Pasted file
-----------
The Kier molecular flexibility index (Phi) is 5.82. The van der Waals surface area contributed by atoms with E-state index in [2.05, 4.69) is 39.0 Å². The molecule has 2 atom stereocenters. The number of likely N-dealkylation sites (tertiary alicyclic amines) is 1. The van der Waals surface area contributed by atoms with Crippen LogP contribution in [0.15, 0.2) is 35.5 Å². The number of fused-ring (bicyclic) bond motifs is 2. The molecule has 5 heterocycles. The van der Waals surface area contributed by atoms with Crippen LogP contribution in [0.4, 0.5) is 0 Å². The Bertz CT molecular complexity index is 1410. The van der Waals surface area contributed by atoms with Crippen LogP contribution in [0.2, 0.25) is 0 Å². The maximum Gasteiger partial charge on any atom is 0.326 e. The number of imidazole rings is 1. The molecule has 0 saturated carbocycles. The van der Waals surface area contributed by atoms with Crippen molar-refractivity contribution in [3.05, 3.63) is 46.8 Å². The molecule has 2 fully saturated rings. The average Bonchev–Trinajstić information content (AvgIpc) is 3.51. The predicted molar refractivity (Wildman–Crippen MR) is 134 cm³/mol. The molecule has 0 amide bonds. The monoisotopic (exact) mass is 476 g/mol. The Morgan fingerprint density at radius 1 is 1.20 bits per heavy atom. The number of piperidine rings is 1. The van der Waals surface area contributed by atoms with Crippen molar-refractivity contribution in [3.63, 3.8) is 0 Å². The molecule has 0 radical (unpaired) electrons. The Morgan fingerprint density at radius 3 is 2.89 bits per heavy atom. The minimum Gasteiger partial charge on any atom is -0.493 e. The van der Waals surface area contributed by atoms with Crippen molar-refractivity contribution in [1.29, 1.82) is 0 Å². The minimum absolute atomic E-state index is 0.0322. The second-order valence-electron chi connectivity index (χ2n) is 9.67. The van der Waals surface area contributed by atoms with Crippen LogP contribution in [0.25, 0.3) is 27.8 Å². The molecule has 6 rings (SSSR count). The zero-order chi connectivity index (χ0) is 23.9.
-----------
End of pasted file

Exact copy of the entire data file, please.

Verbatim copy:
The Kier molecular flexibility index (Phi) is 5.82. The van der Waals surface area contributed by atoms with E-state index in [2.05, 4.69) is 39.0 Å². The molecule has 2 atom stereocenters. The number of likely N-dealkylation sites (tertiary alicyclic amines) is 1. The van der Waals surface area contributed by atoms with Crippen LogP contribution in [0.15, 0.2) is 35.5 Å². The number of fused-ring (bicyclic) bond motifs is 2. The molecule has 5 heterocycles. The van der Waals surface area contributed by atoms with Crippen LogP contribution in [0.4, 0.5) is 0 Å². The Bertz CT molecular complexity index is 1410. The van der Waals surface area contributed by atoms with Crippen LogP contribution in [0.2, 0.25) is 0 Å². The maximum Gasteiger partial charge on any atom is 0.326 e. The number of imidazole rings is 1. The molecule has 0 saturated carbocycles. The van der Waals surface area contributed by atoms with Crippen molar-refractivity contribution in [3.05, 3.63) is 46.8 Å². The molecule has 2 fully saturated rings. The average Bonchev–Trinajstić information content (AvgIpc) is 3.51. The predicted molar refractivity (Wildman–Crippen MR) is 134 cm³/mol. The molecule has 0 amide bonds. The monoisotopic (exact) mass is 476 g/mol. The Morgan fingerprint density at radius 1 is 1.20 bits per heavy atom. The number of piperidine rings is 1. The van der Waals surface area contributed by atoms with Crippen molar-refractivity contribution in [3.63, 3.8) is 0 Å². The molecule has 0 radical (unpaired) electrons. The Morgan fingerprint density at radius 3 is 2.89 bits per heavy atom. The minimum Gasteiger partial charge on any atom is -0.493 e. The van der Waals surface area contributed by atoms with Crippen molar-refractivity contribution in [1.29, 1.82) is 0 Å². The minimum absolute atomic E-state index is 0.0322. The second-order valence-electron chi connectivity index (χ2n) is 9.67. The van der Waals surface area contributed by atoms with Crippen LogP contribution in [0.25, 0.3) is 27.8 Å². The molecule has 6 rings (SSSR count). The zero-order chi connectivity index (χ0) is 23.9.